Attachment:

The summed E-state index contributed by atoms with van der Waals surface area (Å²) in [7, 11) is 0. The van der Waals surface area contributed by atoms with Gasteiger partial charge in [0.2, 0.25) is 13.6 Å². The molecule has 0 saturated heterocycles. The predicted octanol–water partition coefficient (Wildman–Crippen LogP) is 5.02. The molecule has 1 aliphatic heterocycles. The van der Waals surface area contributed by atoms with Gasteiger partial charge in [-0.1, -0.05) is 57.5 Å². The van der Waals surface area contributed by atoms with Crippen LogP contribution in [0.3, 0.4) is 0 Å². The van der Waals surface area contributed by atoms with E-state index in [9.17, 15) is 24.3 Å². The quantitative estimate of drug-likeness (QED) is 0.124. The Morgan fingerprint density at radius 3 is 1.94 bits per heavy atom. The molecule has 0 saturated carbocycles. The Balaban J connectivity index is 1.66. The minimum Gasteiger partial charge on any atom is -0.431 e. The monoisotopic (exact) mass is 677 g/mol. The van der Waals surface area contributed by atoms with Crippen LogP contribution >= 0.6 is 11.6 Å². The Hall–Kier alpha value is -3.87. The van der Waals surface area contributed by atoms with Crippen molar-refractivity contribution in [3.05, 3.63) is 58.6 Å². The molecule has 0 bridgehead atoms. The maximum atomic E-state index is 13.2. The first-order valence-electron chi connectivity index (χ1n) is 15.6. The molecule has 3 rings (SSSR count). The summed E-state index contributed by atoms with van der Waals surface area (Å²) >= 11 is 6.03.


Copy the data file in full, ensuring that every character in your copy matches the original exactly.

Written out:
The summed E-state index contributed by atoms with van der Waals surface area (Å²) in [7, 11) is 0. The van der Waals surface area contributed by atoms with Gasteiger partial charge in [0.2, 0.25) is 13.6 Å². The molecule has 0 saturated heterocycles. The predicted octanol–water partition coefficient (Wildman–Crippen LogP) is 5.02. The molecule has 1 aliphatic heterocycles. The van der Waals surface area contributed by atoms with Gasteiger partial charge in [-0.1, -0.05) is 57.5 Å². The van der Waals surface area contributed by atoms with Crippen LogP contribution in [0.3, 0.4) is 0 Å². The van der Waals surface area contributed by atoms with E-state index in [9.17, 15) is 24.3 Å². The quantitative estimate of drug-likeness (QED) is 0.124. The Morgan fingerprint density at radius 3 is 1.94 bits per heavy atom. The molecule has 0 saturated carbocycles. The Balaban J connectivity index is 1.66. The minimum Gasteiger partial charge on any atom is -0.431 e. The monoisotopic (exact) mass is 677 g/mol. The van der Waals surface area contributed by atoms with Crippen LogP contribution >= 0.6 is 11.6 Å². The Hall–Kier alpha value is -3.87. The van der Waals surface area contributed by atoms with Crippen molar-refractivity contribution in [3.05, 3.63) is 58.6 Å². The molecule has 0 bridgehead atoms. The maximum atomic E-state index is 13.2. The first-order valence-electron chi connectivity index (χ1n) is 15.6. The molecule has 3 rings (SSSR count). The summed E-state index contributed by atoms with van der Waals surface area (Å²) >= 11 is 6.03.